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Budgeting

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I’ve always been torn on the word “budget.” Mainly because I think the connotation of the word has overtaken the denotation (common use) of the word, which is:

an estimate of income and expenditure for a set period of time.

That’s not bad, right?

Unfortunately, many think of budgeting in terms of another word whose connotation has given it a bad rap; “diet,” which has two common usages (we’re talking about the second when we talk in terms of a negative reputation):

  1. the kinds of food that a person, animal, or community habitually eats
  2. a special course of food to which one restricts oneself, either to lose weight or for medical reasons

Budget means restricting the spending, not estimating income and expenses in a given period. I don’t do restriction well. Hell, I barely do delayed gratification well.

Now, budget as a verb means to allow a certain amount of money to be allocated toward something in a budget (noun).

Just like you have a diet (the food you habitually eat), you have a budget. The question here is how intentional is that budget (diet)? How mindful are you of that budget (diet)?

The following describes my current method.

Traditional bank accounts

Section titled Traditional bank accounts

I consolidated down from my previous method (that ran from around 2005 to 2021). I’m still rocking the same credit union I’ve had since around 1992. I’m essentially doing fund accounting and the method described in Profit First.

There are six sub-accounts:

Money deposited to the Income account is moved to the other accounts on the date the money is received to ensure the average daily balance of the other accounts (specifically the various savings accounts) is as high as possible for as long as possible; interest is based on the average daily balance.

The Operating Expenses and Investing Pass-through accounts don’t earn dividends, therefore, the balance will typically be held relatively close to a zero balance.

Categories

Section titled Categories

I’ve seen folks use accounting software and have a category for every little thing. Further, some accounting software comes with a set of starter categories. I prefer additive systems over subtractive systems.

With an additive system you start with bare bones constraints and setup; then add on what you need to do what you need and want to do. With a subtractive system you are given everything and the kitchen sink up front, just in case you need it.

In my coaching practice I’ve realized that the kitchen sink approach can often lead to an invisible hand that drives people to find ways to use capabilities of the system even if they don’t need them:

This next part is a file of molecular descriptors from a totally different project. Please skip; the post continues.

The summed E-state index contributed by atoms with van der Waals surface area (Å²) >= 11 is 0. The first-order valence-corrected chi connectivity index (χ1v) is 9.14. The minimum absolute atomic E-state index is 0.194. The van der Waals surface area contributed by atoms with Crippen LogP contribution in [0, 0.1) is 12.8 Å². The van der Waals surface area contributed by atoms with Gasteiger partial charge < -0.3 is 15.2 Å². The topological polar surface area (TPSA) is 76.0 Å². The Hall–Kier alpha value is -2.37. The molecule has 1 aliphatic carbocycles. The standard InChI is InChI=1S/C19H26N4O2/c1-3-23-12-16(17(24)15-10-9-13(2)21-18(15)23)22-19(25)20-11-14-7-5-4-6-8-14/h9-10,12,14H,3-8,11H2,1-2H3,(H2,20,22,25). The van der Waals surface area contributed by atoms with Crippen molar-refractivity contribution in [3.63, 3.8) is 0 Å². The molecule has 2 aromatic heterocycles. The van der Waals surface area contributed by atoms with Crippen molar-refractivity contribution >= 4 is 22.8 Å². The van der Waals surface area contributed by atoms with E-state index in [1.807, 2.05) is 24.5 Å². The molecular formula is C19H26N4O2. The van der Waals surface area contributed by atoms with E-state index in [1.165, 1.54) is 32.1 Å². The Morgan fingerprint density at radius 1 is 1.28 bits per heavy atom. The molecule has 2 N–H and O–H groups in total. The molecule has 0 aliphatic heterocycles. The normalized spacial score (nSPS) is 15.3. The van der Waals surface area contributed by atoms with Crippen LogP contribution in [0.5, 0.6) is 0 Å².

Why are we doing X? Because we can.

Anyhoo.

I want to have a minimal set of categories. This makes it easier for me to remember which categories exist and tends to give me enough information to visualize income and expenses quickly. Because systems come with some more accounting standard categories I don’t want to delete the initial set either. Enter the workaround; prefix the categories you use with a special character—I use the hyphen (-).

So, if I see a category of Fuel, I know I don’t use that category, because it doesn’t start with a hyphen. If I see a category of - Food on the other hand, I know I use that one.

Prefixing with a special character is also something of a computer hack. When software is used to sort a list of items symbols tend to come before number, which come before letters.

So, when the dropdown is expanded in my accounting app, the categories that start with the hyphen are at the top of the list:

- Food
Apples
Fuel

This means I can quickly scan down through the list of categories I actually use before scanning of the categories that have never been used or are no longer being used (more on this in a moment).

When I first set up the accounting app, I created a Miscellaneous expenses category and a Miscellaneous revenue category (I won’t use the hyphenated versions for the purposes of these inline examples). Then I went through and reconciled a single month. With each transaction I asked myself if this was something I want to track specifically; that’s where the Food category came from. As I continued reconciling though, I decided I want to track dining out separately, which is where the Food - dining came from.

As of this writing I still smoke tobacco and walk to convenience stores every couple of days to get cigarettes and snacks. I could categorize this as Food because of the snacks, but both are actually luxuries that could be cut from my life, if needed. So, I created a Habits - tobacco category and another for Food - snacks. The Habits - tobacco category lets me track spending specific to that habit.

For things I don’t buy very often, like clothes, I can just use the Miscellaneous expenses category. For things I spend regularly on, I can create a different category. For example, I pay rent regularly, it gets flagged as Housing. This is also where other bills related to the apartment go; like electricity, water, internet, and so on. If I want to track something specifically, I can create a different category. When I no longer feel like tracking that specific element, I can stop using the category.

For example, in early 2021 thanks to the Food - dining category I learned I spent thousands of dollars dining out; this was way more than my tobacco habit, in fact. For someone who’s not into food this is excessive. So, in 2022, I decided to adjust both Food - dining and Food - snacks. If both of those categories become small enough, I’ll stop using them.

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